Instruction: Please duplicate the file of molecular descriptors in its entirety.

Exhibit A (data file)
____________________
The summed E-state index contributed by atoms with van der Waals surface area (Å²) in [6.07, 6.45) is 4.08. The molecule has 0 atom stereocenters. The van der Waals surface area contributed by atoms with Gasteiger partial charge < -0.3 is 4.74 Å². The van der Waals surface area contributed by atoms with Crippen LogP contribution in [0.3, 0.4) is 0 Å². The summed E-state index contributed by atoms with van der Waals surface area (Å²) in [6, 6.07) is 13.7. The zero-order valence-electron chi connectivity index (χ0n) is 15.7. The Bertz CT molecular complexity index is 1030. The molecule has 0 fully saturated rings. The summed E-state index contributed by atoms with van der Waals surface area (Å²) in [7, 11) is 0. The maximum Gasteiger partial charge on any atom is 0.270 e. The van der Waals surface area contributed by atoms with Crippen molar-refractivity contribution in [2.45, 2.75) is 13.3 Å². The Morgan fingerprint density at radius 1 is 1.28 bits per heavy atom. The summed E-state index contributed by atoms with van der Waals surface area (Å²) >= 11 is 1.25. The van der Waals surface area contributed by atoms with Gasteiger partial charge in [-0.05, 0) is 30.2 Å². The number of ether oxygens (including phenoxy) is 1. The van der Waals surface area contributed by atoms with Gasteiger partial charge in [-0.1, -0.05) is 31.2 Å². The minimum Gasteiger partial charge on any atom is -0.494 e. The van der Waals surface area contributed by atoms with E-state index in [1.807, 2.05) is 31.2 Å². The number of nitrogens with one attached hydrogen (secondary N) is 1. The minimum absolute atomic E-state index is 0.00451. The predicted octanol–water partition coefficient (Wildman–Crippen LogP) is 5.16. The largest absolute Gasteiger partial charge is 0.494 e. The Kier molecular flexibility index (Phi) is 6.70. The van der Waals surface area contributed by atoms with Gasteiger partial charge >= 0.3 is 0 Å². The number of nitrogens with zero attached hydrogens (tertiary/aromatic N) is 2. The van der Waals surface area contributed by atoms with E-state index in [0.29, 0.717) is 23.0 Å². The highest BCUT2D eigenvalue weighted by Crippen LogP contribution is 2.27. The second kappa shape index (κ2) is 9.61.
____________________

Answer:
The summed E-state index contributed by atoms with van der Waals surface area (Å²) in [6.07, 6.45) is 4.08. The molecule has 0 atom stereocenters. The van der Waals surface area contributed by atoms with Gasteiger partial charge < -0.3 is 4.74 Å². The van der Waals surface area contributed by atoms with Crippen LogP contribution in [0.3, 0.4) is 0 Å². The summed E-state index contributed by atoms with van der Waals surface area (Å²) in [6, 6.07) is 13.7. The zero-order valence-electron chi connectivity index (χ0n) is 15.7. The Bertz CT molecular complexity index is 1030. The molecule has 0 fully saturated rings. The summed E-state index contributed by atoms with van der Waals surface area (Å²) in [7, 11) is 0. The maximum Gasteiger partial charge on any atom is 0.270 e. The van der Waals surface area contributed by atoms with Crippen molar-refractivity contribution in [2.45, 2.75) is 13.3 Å². The Morgan fingerprint density at radius 1 is 1.28 bits per heavy atom. The summed E-state index contributed by atoms with van der Waals surface area (Å²) >= 11 is 1.25. The van der Waals surface area contributed by atoms with Gasteiger partial charge in [-0.05, 0) is 30.2 Å². The number of ether oxygens (including phenoxy) is 1. The van der Waals surface area contributed by atoms with Gasteiger partial charge in [-0.1, -0.05) is 31.2 Å². The minimum Gasteiger partial charge on any atom is -0.494 e. The van der Waals surface area contributed by atoms with E-state index in [1.807, 2.05) is 31.2 Å². The number of nitrogens with one attached hydrogen (secondary N) is 1. The minimum absolute atomic E-state index is 0.00451. The predicted octanol–water partition coefficient (Wildman–Crippen LogP) is 5.16. The largest absolute Gasteiger partial charge is 0.494 e. The Kier molecular flexibility index (Phi) is 6.70. The van der Waals surface area contributed by atoms with Gasteiger partial charge >= 0.3 is 0 Å². The number of nitrogens with zero attached hydrogens (tertiary/aromatic N) is 2. The van der Waals surface area contributed by atoms with E-state index in [0.29, 0.717) is 23.0 Å². The highest BCUT2D eigenvalue weighted by Crippen LogP contribution is 2.27. The second kappa shape index (κ2) is 9.61.